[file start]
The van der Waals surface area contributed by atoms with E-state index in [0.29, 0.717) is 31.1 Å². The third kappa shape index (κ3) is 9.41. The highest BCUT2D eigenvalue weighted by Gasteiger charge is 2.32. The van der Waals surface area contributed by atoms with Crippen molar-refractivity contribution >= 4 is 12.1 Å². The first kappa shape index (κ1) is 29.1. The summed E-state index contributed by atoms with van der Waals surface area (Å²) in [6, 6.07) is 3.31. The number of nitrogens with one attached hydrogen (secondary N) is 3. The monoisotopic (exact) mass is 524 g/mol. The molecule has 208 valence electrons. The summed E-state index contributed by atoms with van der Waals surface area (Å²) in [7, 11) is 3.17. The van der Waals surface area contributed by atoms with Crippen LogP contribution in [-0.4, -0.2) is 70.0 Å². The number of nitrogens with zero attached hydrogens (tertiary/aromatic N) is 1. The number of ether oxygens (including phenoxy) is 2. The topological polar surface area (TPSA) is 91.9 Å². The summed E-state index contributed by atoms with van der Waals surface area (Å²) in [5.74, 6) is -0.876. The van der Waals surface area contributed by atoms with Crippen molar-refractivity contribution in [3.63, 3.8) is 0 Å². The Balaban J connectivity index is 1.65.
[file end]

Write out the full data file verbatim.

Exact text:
The van der Waals surface area contributed by atoms with E-state index in [0.29, 0.717) is 31.1 Å². The third kappa shape index (κ3) is 9.41. The highest BCUT2D eigenvalue weighted by Gasteiger charge is 2.32. The van der Waals surface area contributed by atoms with Crippen molar-refractivity contribution >= 4 is 12.1 Å². The first kappa shape index (κ1) is 29.1. The summed E-state index contributed by atoms with van der Waals surface area (Å²) in [6, 6.07) is 3.31. The number of nitrogens with one attached hydrogen (secondary N) is 3. The monoisotopic (exact) mass is 524 g/mol. The molecule has 208 valence electrons. The summed E-state index contributed by atoms with van der Waals surface area (Å²) in [7, 11) is 3.17. The van der Waals surface area contributed by atoms with Crippen LogP contribution in [-0.4, -0.2) is 70.0 Å². The number of nitrogens with zero attached hydrogens (tertiary/aromatic N) is 1. The number of ether oxygens (including phenoxy) is 2. The topological polar surface area (TPSA) is 91.9 Å². The summed E-state index contributed by atoms with van der Waals surface area (Å²) in [5.74, 6) is -0.876. The van der Waals surface area contributed by atoms with Crippen molar-refractivity contribution in [3.63, 3.8) is 0 Å². The Balaban J connectivity index is 1.65.